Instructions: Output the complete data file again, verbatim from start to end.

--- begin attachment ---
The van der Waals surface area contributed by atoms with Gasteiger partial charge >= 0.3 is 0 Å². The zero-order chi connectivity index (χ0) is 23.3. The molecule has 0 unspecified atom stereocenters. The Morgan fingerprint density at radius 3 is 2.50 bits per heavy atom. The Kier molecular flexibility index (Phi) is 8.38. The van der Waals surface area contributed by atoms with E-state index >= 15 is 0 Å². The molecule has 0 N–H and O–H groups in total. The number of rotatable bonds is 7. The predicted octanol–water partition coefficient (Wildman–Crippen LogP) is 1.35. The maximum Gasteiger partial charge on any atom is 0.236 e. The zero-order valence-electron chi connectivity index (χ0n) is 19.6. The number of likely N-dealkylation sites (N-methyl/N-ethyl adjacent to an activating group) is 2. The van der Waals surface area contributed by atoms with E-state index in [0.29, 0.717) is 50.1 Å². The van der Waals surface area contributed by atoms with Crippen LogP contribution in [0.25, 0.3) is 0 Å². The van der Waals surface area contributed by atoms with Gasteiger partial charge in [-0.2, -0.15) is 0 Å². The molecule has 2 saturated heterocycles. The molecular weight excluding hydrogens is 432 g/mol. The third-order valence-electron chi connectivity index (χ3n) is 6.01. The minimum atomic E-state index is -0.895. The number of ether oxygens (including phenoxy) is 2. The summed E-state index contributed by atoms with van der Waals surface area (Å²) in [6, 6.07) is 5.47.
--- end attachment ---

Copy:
The van der Waals surface area contributed by atoms with Gasteiger partial charge >= 0.3 is 0 Å². The zero-order chi connectivity index (χ0) is 23.3. The molecule has 0 unspecified atom stereocenters. The Morgan fingerprint density at radius 3 is 2.50 bits per heavy atom. The Kier molecular flexibility index (Phi) is 8.38. The van der Waals surface area contributed by atoms with E-state index >= 15 is 0 Å². The molecule has 0 N–H and O–H groups in total. The number of rotatable bonds is 7. The predicted octanol–water partition coefficient (Wildman–Crippen LogP) is 1.35. The maximum Gasteiger partial charge on any atom is 0.236 e. The zero-order valence-electron chi connectivity index (χ0n) is 19.6. The number of likely N-dealkylation sites (N-methyl/N-ethyl adjacent to an activating group) is 2. The van der Waals surface area contributed by atoms with E-state index in [0.29, 0.717) is 50.1 Å². The van der Waals surface area contributed by atoms with Crippen LogP contribution in [0.25, 0.3) is 0 Å². The van der Waals surface area contributed by atoms with Gasteiger partial charge in [-0.2, -0.15) is 0 Å². The molecule has 2 saturated heterocycles. The molecular weight excluding hydrogens is 432 g/mol. The third-order valence-electron chi connectivity index (χ3n) is 6.01. The minimum atomic E-state index is -0.895. The number of ether oxygens (including phenoxy) is 2. The summed E-state index contributed by atoms with van der Waals surface area (Å²) in [6, 6.07) is 5.47.